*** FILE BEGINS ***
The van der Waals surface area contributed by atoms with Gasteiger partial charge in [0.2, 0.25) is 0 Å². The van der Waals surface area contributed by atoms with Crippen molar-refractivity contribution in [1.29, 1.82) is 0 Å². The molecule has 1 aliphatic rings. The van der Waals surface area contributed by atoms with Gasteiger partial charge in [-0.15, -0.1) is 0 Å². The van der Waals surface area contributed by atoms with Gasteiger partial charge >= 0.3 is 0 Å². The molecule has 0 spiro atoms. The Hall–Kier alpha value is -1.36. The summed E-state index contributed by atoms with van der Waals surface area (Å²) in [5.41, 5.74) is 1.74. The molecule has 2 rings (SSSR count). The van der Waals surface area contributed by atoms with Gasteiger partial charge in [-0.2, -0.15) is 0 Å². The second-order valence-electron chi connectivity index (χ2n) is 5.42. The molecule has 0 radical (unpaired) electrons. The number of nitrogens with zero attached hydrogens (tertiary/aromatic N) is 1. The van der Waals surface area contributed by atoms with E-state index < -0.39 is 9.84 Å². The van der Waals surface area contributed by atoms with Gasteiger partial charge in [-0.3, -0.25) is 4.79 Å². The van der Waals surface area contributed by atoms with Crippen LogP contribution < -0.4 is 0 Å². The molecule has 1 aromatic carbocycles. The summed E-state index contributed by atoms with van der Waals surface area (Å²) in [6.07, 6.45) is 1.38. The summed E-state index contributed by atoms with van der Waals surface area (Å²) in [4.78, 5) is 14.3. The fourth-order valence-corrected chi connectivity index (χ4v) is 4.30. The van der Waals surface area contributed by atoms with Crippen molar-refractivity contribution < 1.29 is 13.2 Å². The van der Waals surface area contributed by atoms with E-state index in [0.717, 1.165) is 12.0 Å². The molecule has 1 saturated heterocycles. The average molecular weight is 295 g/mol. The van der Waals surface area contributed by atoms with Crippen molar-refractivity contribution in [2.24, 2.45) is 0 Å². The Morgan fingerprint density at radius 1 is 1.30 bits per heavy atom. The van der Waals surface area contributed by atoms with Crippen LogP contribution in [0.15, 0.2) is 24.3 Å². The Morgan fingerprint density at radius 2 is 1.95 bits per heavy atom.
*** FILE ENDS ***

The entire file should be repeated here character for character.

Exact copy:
The van der Waals surface area contributed by atoms with Gasteiger partial charge in [0.2, 0.25) is 0 Å². The van der Waals surface area contributed by atoms with Crippen molar-refractivity contribution in [1.29, 1.82) is 0 Å². The molecule has 1 aliphatic rings. The van der Waals surface area contributed by atoms with Gasteiger partial charge in [-0.15, -0.1) is 0 Å². The van der Waals surface area contributed by atoms with Gasteiger partial charge >= 0.3 is 0 Å². The molecule has 0 spiro atoms. The Hall–Kier alpha value is -1.36. The summed E-state index contributed by atoms with van der Waals surface area (Å²) in [5.41, 5.74) is 1.74. The molecule has 2 rings (SSSR count). The van der Waals surface area contributed by atoms with Gasteiger partial charge in [-0.2, -0.15) is 0 Å². The second-order valence-electron chi connectivity index (χ2n) is 5.42. The molecule has 0 radical (unpaired) electrons. The number of nitrogens with zero attached hydrogens (tertiary/aromatic N) is 1. The van der Waals surface area contributed by atoms with E-state index < -0.39 is 9.84 Å². The van der Waals surface area contributed by atoms with Gasteiger partial charge in [-0.3, -0.25) is 4.79 Å². The van der Waals surface area contributed by atoms with Crippen LogP contribution < -0.4 is 0 Å². The molecule has 1 aromatic carbocycles. The summed E-state index contributed by atoms with van der Waals surface area (Å²) in [6.07, 6.45) is 1.38. The summed E-state index contributed by atoms with van der Waals surface area (Å²) in [4.78, 5) is 14.3. The fourth-order valence-corrected chi connectivity index (χ4v) is 4.30. The van der Waals surface area contributed by atoms with Crippen molar-refractivity contribution < 1.29 is 13.2 Å². The van der Waals surface area contributed by atoms with E-state index in [0.717, 1.165) is 12.0 Å². The molecule has 1 saturated heterocycles. The average molecular weight is 295 g/mol. The van der Waals surface area contributed by atoms with Crippen molar-refractivity contribution in [2.24, 2.45) is 0 Å². The Morgan fingerprint density at radius 1 is 1.30 bits per heavy atom. The van der Waals surface area contributed by atoms with Crippen LogP contribution in [0.15, 0.2) is 24.3 Å². The Morgan fingerprint density at radius 2 is 1.95 bits per heavy atom.